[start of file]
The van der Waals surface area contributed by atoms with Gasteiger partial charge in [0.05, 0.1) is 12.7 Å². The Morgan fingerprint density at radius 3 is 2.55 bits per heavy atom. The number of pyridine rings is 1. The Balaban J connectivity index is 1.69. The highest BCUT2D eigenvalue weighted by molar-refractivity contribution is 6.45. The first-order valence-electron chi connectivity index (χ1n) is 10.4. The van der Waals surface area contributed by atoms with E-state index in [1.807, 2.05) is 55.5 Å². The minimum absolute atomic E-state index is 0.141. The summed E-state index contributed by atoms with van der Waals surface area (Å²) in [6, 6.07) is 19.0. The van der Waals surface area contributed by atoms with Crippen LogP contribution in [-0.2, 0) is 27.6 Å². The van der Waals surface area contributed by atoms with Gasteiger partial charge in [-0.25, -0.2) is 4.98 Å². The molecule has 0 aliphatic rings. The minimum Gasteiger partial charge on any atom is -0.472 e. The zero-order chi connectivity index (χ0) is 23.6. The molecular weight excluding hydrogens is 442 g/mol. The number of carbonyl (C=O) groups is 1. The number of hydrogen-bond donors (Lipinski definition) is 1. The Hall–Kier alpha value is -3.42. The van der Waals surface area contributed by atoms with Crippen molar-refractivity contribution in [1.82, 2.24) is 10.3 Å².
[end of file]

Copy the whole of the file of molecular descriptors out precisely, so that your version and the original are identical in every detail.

The van der Waals surface area contributed by atoms with Gasteiger partial charge in [0.05, 0.1) is 12.7 Å². The Morgan fingerprint density at radius 3 is 2.55 bits per heavy atom. The number of pyridine rings is 1. The Balaban J connectivity index is 1.69. The highest BCUT2D eigenvalue weighted by molar-refractivity contribution is 6.45. The first-order valence-electron chi connectivity index (χ1n) is 10.4. The van der Waals surface area contributed by atoms with E-state index in [1.807, 2.05) is 55.5 Å². The minimum absolute atomic E-state index is 0.141. The summed E-state index contributed by atoms with van der Waals surface area (Å²) in [6, 6.07) is 19.0. The van der Waals surface area contributed by atoms with Crippen LogP contribution in [-0.2, 0) is 27.6 Å². The van der Waals surface area contributed by atoms with Gasteiger partial charge in [-0.25, -0.2) is 4.98 Å². The molecule has 0 aliphatic rings. The minimum Gasteiger partial charge on any atom is -0.472 e. The zero-order chi connectivity index (χ0) is 23.6. The molecular weight excluding hydrogens is 442 g/mol. The number of carbonyl (C=O) groups is 1. The number of hydrogen-bond donors (Lipinski definition) is 1. The Hall–Kier alpha value is -3.42. The van der Waals surface area contributed by atoms with Crippen molar-refractivity contribution in [1.82, 2.24) is 10.3 Å².